11 Tiders Who Could Make A Team

All across the country this week college football coaches are making final preparations to begin Fall Camp with 105 players, the number allowed prior to the start of classes. Alabama, for instance, has its players report Thursday and begin practice Friday. On August 22, classes will begin and the roster can be expanded.

Alabama Coach Nick Saban and his cohorts soon will begin to get players prepared for duty on offense, defense, and special teams.

Once upon a time NCAA rules required players to go both ways, Various and complicated substitution rules were in effect to keep players on the field for offense and defense, and coaches devised various tactics to contend with those rules. In 1965 the rules were changed to mimic the pro game. Free substitution – the way football is played today – went into effect, permitting teams to have offensive and defensive units.

In the early 1970s we were able to remember the old one-platoon football, and so Sang Lyda, an Alabama trainer, and I would spend a little time each year during pre-season camp deciding which 11 Crimson Tide players we would select for a team of two-way players.

Although it may serve no useful purpose to continue the mental exercise, we have continued the practice every year. And perhaps it gives a clue as to players we would trust to be able to accomplish a very difficult task.

Sometimes it's fairly easy to make a selection because of a player's background as both an offensive and defensive player. There are two positions – quarterback and center – that include such specialized skills that particular care is taken in the selection.

Although it makes it a bit more difficult, we have selected our 11-man team this year based on a Crimson Tide's offense of center, two guards, two tackles, center, quarterback, tailback, H-back, and two wide receivers and a defense of nose tackle, two ends, two outside linebackers, two inside linebackers, two cornerbacks, and two safeties.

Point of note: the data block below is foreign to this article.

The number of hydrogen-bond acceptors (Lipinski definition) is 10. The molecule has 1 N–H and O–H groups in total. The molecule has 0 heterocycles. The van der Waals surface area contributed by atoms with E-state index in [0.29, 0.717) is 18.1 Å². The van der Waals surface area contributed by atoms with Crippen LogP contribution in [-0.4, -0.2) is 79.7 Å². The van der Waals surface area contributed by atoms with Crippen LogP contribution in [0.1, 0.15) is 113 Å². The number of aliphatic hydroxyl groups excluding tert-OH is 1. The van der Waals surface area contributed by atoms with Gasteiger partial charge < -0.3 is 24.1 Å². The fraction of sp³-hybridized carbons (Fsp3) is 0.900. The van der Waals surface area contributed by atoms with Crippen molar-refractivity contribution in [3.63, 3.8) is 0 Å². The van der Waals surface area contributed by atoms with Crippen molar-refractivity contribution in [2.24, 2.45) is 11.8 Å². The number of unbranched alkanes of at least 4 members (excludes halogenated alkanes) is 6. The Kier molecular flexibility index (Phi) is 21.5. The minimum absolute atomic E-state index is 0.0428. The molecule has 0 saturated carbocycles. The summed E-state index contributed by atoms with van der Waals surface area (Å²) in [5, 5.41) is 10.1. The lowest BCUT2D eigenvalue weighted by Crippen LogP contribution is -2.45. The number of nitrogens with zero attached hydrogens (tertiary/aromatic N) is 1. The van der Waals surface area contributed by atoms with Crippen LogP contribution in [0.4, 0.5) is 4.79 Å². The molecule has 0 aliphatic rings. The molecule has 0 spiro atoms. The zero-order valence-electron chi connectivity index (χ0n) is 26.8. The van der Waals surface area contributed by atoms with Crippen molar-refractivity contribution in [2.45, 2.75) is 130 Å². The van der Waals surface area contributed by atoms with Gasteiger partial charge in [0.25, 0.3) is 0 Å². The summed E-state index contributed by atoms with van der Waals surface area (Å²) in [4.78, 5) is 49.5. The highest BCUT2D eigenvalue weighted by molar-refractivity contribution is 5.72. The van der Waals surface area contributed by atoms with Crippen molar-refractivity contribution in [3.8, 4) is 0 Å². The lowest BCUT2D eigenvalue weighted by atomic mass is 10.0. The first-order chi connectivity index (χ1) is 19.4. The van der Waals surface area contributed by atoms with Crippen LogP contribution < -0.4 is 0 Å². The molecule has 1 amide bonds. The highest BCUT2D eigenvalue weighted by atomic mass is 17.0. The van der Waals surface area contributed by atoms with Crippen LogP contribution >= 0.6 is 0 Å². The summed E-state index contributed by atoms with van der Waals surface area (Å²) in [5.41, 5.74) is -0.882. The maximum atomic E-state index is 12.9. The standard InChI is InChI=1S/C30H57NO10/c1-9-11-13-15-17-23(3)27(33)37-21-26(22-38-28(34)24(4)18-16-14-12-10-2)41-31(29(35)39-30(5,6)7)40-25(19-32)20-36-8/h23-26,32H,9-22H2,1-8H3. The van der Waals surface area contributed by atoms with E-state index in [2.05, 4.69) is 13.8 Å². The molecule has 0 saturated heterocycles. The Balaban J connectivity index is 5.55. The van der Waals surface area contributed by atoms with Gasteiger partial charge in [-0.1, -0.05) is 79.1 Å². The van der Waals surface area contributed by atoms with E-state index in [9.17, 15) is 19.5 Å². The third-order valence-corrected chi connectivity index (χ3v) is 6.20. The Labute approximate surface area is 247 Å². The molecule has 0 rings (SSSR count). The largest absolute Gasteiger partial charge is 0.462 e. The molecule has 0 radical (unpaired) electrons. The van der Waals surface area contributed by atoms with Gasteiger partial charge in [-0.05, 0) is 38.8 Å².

Here are our selections with the player listed first by his offensive position and then by his defensive spot:

QUARTERBACK – There have been many years when our selection was a defensive back who had been a high school quarterback, a player like upcoming redshirt freshman Jabriel Washington, who accounted for over 3,600 yards of offense and 40 touchdowns as a prep senior.

But because the position is so important, our choice is A.J. McCarron. Not only is McCarron an outstanding quarterback (as evidenced by him winning the MVP Offensive Player award in leading Bama to the BCS National Championship last year), he is by all accounts an emerging leader. And he has shown toughness (though not always discretion, such as when he went on the attack against a Florida defender in Gainesville last year) in playing hurt, so on defense we will have him at SAFETY.

CENTER – In the days of Alabama's one platoon football, the center was usually also a middle linebacker, the likes of Lee Roy Jordan and Paul Crane. Although Barrett Jones has no defensive experience we are aware of, and even though an honest assessment could be that he is not yet proved as a center, either, there is no way we would leave last year's Outland Trophy winner off our team of 11. He has proved he can be an All-America at guard and tackle on the offensive line and Saban is convinced he can do the job at center, where he is pre-season All-Southeastern Conference. We believe that the athleticism he showed as a left tackle means he would also be effective as an WEAKSIDE LINEBACKER even at 6-5 and 302 pounds.

TAILBACK – Blake Sims has demonstrated extraordinary versatility in his time at Alabama. The 6-0, 212-pound sophomore is probably listed as no better than fourth team on the Tide's offensive depth chart, but in our one platoon system we want him to play tailback and RIGHT CORNERBACK.

Our second choice at tailback would be Jalston Fowler. When the 6-1, 240-pound Fowler arrived at Bama, many thought he should have been put at the middle linebacker position. However, our 11-man team needs someone to play cornerback more than to play inside linebacker.